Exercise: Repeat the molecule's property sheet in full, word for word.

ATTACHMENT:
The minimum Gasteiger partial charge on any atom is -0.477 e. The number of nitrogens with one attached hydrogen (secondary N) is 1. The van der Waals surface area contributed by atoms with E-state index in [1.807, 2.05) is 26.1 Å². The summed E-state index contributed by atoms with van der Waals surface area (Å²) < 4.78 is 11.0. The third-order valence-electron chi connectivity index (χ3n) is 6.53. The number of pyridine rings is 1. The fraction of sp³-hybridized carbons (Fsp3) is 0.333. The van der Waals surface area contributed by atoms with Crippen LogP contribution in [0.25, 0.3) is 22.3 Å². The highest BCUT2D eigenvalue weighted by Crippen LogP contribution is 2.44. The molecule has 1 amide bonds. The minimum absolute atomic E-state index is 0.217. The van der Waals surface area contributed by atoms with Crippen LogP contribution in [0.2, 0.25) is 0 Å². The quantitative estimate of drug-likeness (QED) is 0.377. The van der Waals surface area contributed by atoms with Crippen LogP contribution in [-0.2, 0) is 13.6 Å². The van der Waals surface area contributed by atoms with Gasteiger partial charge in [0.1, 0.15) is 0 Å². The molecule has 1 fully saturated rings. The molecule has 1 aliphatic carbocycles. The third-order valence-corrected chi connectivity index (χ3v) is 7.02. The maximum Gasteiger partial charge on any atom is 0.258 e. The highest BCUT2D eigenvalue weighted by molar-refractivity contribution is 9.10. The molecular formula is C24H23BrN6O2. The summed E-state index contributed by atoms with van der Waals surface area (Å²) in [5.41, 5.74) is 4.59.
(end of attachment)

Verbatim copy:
The minimum Gasteiger partial charge on any atom is -0.477 e. The number of nitrogens with one attached hydrogen (secondary N) is 1. The van der Waals surface area contributed by atoms with E-state index in [1.807, 2.05) is 26.1 Å². The summed E-state index contributed by atoms with van der Waals surface area (Å²) < 4.78 is 11.0. The third-order valence-electron chi connectivity index (χ3n) is 6.53. The number of pyridine rings is 1. The fraction of sp³-hybridized carbons (Fsp3) is 0.333. The van der Waals surface area contributed by atoms with Crippen LogP contribution in [0.25, 0.3) is 22.3 Å². The highest BCUT2D eigenvalue weighted by Crippen LogP contribution is 2.44. The molecule has 1 amide bonds. The minimum absolute atomic E-state index is 0.217. The van der Waals surface area contributed by atoms with Crippen LogP contribution in [0.2, 0.25) is 0 Å². The quantitative estimate of drug-likeness (QED) is 0.377. The van der Waals surface area contributed by atoms with Crippen LogP contribution in [-0.2, 0) is 13.6 Å². The van der Waals surface area contributed by atoms with Gasteiger partial charge in [0.1, 0.15) is 0 Å². The molecule has 1 fully saturated rings. The molecule has 1 aliphatic carbocycles. The third-order valence-corrected chi connectivity index (χ3v) is 7.02. The maximum Gasteiger partial charge on any atom is 0.258 e. The highest BCUT2D eigenvalue weighted by molar-refractivity contribution is 9.10. The molecular formula is C24H23BrN6O2. The summed E-state index contributed by atoms with van der Waals surface area (Å²) in [5.41, 5.74) is 4.59.